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Can I be charged for something found during a search that was completely unrelated to the search itself?

If the police are searching a home and find something that is completely unrelated to the search, but against the law, can the person get in trouble?

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    John J. Carney | The Law Offices of John J. Carney Esq.
    401 East 34th Street
    New York, NY 10016
    (917) 696-2363
    If the police have consent or a search warrant they can seize any contraband they see.
    Answer Applies to: New York - Replied: 3/9/2013
    Cynthia Henley | Cynthia Henley, Lawyer
    7626 E. Jordan Cove
    Houston, TX 77055-5053
    (713) 222-1220
    Yes. If it is clearly criminal, the police can take the item and you can be prosecuted for it.
    Answer Applies to: Texas - Replied: 1/19/2013
    Roy L. Reeves | Reeves Law Firm, P.C.
    1400 Gables Ct
    Plano, TX 75075
    (972) 596-4000
    Yes. The question is, was this thing (the one found) something that could reasonably be found in a place where the thing they were searching for (subject of the warrant) could also be found? In other words, to refer to a seminal case on the matter, if the police have a warrant for a person and they find contraband in a suitcase under the stairs in the basement, that contraband which is now evidence of a crime unrelated to the warrant, can be suppressed because there is no reasonable expectation that a human being could hide in a suitcase. Yes, that is a real case, and it has a colorful and exciting back story that involves a small bomb, a missing porch, and the infamous Don King (before he was a boxing promoter). The actual case is educational, but if you are so inclined, look up the case and the history that led to the case, that is the interesting part. Back to your question however: if the warrant was for drugs and the cops found something illegal in a box in the closet, you are pretty much going to have to work to get any chance of suppression. Now if they came in looking for an illegal weapon, for example if you are being charged with possession a modified Barrett .50 cal and the cops found pot in a sock drawer, you have a good suppression case. However, regardless of what was the subject of the warrant, if the cops had a warrant to search your house to find the object of interest and when they came inside, pot (or any other illegal substance for that fact) was just right there in "plane sight" then you are screwed unless the warrant itself is bad which would be a fact that changes everything. By the way, this is the type of analysis a lawyer does everyday. Do not try to handle your criminal case on your own. Hire a lawyer to do the analysis. Contrary to belief, lawyers don't just talk to judges, we are trained to analyze the issues, think through the potential errors, find the trap doors and then and only then, talk to the judge.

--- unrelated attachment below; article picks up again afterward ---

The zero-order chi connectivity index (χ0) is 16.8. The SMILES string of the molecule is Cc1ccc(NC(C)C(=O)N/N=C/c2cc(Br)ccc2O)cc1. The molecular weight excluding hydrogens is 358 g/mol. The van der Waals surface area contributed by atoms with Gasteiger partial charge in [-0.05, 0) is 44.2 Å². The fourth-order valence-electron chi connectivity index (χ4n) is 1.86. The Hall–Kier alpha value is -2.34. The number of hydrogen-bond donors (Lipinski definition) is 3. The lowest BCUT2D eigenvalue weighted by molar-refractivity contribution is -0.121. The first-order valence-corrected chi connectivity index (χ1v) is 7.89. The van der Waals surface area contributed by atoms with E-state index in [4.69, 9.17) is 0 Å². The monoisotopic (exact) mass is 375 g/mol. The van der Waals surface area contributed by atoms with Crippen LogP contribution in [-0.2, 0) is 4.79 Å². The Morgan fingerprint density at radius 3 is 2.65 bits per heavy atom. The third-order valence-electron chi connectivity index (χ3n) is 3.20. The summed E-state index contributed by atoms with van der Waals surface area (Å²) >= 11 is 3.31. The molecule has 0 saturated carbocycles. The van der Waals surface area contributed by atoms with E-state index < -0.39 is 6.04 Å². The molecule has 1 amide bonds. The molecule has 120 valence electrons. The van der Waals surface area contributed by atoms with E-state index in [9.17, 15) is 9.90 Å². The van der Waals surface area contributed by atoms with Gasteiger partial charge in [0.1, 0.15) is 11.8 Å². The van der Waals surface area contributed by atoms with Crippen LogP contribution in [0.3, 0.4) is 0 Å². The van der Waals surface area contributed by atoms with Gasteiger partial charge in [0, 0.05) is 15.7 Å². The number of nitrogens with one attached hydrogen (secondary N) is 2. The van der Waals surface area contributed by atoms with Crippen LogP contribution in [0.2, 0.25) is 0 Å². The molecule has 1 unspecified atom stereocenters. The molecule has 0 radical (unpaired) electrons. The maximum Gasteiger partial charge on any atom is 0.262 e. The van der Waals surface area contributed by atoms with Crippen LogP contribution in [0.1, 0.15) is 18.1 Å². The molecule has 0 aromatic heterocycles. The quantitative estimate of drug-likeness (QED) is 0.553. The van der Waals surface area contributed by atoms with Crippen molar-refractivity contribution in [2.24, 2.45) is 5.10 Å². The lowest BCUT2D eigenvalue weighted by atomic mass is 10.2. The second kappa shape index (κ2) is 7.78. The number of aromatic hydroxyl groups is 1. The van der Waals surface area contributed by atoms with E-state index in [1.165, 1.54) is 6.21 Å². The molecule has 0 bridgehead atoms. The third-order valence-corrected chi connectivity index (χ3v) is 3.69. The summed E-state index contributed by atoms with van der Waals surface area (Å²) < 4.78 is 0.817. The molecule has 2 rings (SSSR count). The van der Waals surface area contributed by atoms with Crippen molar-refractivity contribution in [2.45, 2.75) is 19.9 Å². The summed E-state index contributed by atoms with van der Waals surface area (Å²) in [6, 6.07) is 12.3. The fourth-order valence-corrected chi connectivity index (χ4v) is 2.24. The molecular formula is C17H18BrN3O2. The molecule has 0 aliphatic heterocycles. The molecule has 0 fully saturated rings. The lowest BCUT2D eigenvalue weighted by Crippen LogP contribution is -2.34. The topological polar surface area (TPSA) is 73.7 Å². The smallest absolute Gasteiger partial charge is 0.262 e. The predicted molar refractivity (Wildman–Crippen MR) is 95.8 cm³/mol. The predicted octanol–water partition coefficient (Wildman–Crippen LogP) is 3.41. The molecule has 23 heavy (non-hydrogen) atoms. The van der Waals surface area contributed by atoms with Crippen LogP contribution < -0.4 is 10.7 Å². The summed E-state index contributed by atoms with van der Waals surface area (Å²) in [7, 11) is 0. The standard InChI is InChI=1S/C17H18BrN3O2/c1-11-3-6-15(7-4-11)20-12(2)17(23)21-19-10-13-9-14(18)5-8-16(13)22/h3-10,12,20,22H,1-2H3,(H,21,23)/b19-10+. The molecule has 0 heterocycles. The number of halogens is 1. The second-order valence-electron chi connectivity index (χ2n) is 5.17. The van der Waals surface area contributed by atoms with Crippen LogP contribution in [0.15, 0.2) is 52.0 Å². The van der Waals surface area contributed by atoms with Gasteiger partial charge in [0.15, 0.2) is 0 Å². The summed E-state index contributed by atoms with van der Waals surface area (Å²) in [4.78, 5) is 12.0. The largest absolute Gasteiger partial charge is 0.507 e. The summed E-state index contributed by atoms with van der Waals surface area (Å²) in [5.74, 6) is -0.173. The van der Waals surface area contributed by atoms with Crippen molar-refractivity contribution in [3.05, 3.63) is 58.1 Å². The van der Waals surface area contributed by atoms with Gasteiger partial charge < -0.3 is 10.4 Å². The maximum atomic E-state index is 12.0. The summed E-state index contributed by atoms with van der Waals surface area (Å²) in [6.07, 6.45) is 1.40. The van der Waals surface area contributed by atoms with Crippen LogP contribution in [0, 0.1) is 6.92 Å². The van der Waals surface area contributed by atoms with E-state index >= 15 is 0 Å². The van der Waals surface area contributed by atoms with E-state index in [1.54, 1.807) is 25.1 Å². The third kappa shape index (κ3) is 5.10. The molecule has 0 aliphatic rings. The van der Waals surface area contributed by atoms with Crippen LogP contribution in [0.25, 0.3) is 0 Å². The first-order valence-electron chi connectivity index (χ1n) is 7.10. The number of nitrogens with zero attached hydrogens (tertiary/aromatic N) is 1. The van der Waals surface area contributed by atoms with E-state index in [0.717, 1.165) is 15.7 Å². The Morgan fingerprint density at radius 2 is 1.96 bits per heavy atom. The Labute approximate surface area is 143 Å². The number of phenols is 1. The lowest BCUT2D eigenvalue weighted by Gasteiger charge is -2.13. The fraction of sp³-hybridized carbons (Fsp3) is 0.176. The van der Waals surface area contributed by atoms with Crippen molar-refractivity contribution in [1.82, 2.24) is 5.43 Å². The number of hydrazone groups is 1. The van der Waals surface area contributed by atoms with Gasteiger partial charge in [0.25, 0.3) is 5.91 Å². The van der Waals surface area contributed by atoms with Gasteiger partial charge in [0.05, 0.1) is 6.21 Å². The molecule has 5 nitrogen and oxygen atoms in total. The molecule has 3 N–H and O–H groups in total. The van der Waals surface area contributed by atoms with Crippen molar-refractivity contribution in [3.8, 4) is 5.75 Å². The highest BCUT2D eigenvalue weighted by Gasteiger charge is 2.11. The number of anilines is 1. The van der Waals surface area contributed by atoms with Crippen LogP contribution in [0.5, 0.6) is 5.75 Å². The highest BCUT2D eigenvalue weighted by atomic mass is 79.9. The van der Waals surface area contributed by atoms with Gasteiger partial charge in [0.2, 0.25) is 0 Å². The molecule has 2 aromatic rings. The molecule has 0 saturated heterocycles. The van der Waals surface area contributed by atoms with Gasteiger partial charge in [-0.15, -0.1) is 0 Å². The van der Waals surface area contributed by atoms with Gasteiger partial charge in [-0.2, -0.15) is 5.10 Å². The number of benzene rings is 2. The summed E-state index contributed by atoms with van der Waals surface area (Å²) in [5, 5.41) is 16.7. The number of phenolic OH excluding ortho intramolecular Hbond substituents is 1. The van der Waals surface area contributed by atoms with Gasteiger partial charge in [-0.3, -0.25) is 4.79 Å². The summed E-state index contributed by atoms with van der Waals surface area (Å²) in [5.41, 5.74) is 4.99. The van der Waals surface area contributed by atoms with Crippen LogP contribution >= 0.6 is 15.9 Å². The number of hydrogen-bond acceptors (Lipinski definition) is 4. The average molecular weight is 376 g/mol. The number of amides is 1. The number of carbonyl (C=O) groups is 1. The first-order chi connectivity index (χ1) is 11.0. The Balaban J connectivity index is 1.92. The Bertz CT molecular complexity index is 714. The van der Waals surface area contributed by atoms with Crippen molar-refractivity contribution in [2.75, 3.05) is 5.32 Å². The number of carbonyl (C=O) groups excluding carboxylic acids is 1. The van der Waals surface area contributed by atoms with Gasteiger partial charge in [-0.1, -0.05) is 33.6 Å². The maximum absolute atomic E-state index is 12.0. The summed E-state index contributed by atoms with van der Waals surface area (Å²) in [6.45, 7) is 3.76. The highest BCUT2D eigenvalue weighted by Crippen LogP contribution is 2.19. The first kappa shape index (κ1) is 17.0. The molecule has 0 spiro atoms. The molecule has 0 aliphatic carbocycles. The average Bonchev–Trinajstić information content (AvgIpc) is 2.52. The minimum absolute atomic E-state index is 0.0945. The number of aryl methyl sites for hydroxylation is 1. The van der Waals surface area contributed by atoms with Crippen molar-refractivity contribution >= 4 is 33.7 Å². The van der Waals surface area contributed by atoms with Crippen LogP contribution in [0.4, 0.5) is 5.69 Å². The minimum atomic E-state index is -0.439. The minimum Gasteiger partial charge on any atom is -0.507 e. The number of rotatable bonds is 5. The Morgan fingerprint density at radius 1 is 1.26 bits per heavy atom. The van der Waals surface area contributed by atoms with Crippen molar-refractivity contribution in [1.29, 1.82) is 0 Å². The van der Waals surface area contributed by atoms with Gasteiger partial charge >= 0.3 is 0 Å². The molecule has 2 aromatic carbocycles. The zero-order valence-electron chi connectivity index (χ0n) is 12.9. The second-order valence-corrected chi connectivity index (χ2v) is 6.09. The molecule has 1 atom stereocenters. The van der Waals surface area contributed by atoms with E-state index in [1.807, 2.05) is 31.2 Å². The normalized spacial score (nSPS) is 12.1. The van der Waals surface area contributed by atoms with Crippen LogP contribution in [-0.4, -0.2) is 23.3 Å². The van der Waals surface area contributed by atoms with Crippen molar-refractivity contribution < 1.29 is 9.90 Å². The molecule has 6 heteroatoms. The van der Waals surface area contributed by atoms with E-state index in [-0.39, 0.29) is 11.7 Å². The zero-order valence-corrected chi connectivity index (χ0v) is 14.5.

Answer Applies to: Texas - Replied: 1/18/2013
    Lawrence Lewis, PC | Lawrence Lewis
    242 Culver Street, Suite103
    Lawrenceville, GA 30045
    (678) 407-9300
    If the police are searching for porn and find a dead body, then you can be charged with offenses associated with the dead body.
    Answer Applies to: Georgia - Replied: 1/18/2013
    Victor Rivera | Rivera Legal Group, PLLC
    1011 Surrey Lane
    Flower Mound, TX 75022
    (214) 646-3236
    Yes. However, you may have a defense if the item found would not have been found under the confines of the search warrant. For instance, the search warrant is issued for an assault rifle but the officer looks in a matchbox and finds marijuana. Your defense would be that the officer violated the search warrant because he should have known that an assault rifle would not fit inside a matchbox.
    Answer Applies to: Texas - Replied: 1/17/2013
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